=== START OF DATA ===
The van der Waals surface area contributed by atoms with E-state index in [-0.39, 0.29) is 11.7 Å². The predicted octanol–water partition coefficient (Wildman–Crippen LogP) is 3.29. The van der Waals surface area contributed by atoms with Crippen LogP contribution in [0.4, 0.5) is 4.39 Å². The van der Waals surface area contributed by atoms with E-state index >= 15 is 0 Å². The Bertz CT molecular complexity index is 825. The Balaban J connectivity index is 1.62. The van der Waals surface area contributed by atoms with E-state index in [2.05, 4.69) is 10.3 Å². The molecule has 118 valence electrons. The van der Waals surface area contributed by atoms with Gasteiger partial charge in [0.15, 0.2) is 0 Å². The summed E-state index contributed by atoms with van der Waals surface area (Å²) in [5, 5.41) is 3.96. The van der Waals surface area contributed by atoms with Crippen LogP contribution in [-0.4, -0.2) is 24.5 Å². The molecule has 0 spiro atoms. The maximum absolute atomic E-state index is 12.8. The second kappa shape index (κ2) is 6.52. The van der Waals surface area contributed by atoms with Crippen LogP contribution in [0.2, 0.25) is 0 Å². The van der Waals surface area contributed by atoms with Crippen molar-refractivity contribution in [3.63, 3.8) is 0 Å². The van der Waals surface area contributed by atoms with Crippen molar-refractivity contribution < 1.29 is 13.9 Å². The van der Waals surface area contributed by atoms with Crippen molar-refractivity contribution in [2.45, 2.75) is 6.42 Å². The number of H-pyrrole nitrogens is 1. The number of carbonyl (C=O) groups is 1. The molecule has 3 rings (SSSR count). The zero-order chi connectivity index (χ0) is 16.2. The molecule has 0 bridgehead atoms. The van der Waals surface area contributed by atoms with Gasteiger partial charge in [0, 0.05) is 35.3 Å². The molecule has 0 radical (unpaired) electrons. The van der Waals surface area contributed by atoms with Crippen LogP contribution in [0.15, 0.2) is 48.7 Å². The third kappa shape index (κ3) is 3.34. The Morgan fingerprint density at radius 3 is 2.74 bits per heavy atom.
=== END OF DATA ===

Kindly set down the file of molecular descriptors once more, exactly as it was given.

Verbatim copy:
The van der Waals surface area contributed by atoms with E-state index in [-0.39, 0.29) is 11.7 Å². The predicted octanol–water partition coefficient (Wildman–Crippen LogP) is 3.29. The van der Waals surface area contributed by atoms with Crippen LogP contribution in [0.4, 0.5) is 4.39 Å². The van der Waals surface area contributed by atoms with E-state index >= 15 is 0 Å². The Bertz CT molecular complexity index is 825. The Balaban J connectivity index is 1.62. The van der Waals surface area contributed by atoms with E-state index in [2.05, 4.69) is 10.3 Å². The molecule has 118 valence electrons. The van der Waals surface area contributed by atoms with Gasteiger partial charge in [0.15, 0.2) is 0 Å². The summed E-state index contributed by atoms with van der Waals surface area (Å²) in [5, 5.41) is 3.96. The van der Waals surface area contributed by atoms with Crippen LogP contribution in [-0.4, -0.2) is 24.5 Å². The molecule has 0 spiro atoms. The maximum absolute atomic E-state index is 12.8. The second kappa shape index (κ2) is 6.52. The van der Waals surface area contributed by atoms with Crippen LogP contribution in [0.2, 0.25) is 0 Å². The van der Waals surface area contributed by atoms with Crippen molar-refractivity contribution in [3.63, 3.8) is 0 Å². The van der Waals surface area contributed by atoms with Crippen molar-refractivity contribution < 1.29 is 13.9 Å². The van der Waals surface area contributed by atoms with Crippen molar-refractivity contribution in [2.45, 2.75) is 6.42 Å². The number of H-pyrrole nitrogens is 1. The number of carbonyl (C=O) groups is 1. The molecule has 3 rings (SSSR count). The zero-order chi connectivity index (χ0) is 16.2. The molecule has 0 bridgehead atoms. The van der Waals surface area contributed by atoms with Gasteiger partial charge in [0, 0.05) is 35.3 Å². The molecule has 0 radical (unpaired) electrons. The van der Waals surface area contributed by atoms with Crippen LogP contribution in [0.15, 0.2) is 48.7 Å². The third kappa shape index (κ3) is 3.34. The Morgan fingerprint density at radius 3 is 2.74 bits per heavy atom.